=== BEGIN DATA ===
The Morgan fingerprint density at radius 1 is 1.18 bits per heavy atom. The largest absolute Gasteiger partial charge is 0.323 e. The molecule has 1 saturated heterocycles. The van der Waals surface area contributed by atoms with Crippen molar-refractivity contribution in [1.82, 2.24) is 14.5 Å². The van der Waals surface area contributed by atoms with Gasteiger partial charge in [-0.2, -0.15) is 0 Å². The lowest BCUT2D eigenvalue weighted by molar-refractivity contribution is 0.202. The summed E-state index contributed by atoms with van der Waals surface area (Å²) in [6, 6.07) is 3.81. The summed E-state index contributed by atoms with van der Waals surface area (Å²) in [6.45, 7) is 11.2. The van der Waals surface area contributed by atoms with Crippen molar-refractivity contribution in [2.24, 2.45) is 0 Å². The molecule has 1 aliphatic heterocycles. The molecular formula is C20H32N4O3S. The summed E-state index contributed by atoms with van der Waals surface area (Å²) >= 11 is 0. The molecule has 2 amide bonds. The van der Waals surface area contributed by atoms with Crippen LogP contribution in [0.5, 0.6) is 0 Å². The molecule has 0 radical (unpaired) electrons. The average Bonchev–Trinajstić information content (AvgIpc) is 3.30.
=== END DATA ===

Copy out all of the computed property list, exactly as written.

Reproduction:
The Morgan fingerprint density at radius 1 is 1.18 bits per heavy atom. The largest absolute Gasteiger partial charge is 0.323 e. The molecule has 1 saturated heterocycles. The van der Waals surface area contributed by atoms with Crippen molar-refractivity contribution in [1.82, 2.24) is 14.5 Å². The van der Waals surface area contributed by atoms with Gasteiger partial charge in [-0.2, -0.15) is 0 Å². The lowest BCUT2D eigenvalue weighted by molar-refractivity contribution is 0.202. The summed E-state index contributed by atoms with van der Waals surface area (Å²) in [6, 6.07) is 3.81. The summed E-state index contributed by atoms with van der Waals surface area (Å²) in [6.45, 7) is 11.2. The van der Waals surface area contributed by atoms with Crippen molar-refractivity contribution in [2.24, 2.45) is 0 Å². The molecule has 1 aliphatic heterocycles. The molecular formula is C20H32N4O3S. The summed E-state index contributed by atoms with van der Waals surface area (Å²) >= 11 is 0. The molecule has 2 amide bonds. The van der Waals surface area contributed by atoms with Crippen LogP contribution in [0.5, 0.6) is 0 Å². The molecule has 0 radical (unpaired) electrons. The average Bonchev–Trinajstić information content (AvgIpc) is 3.30.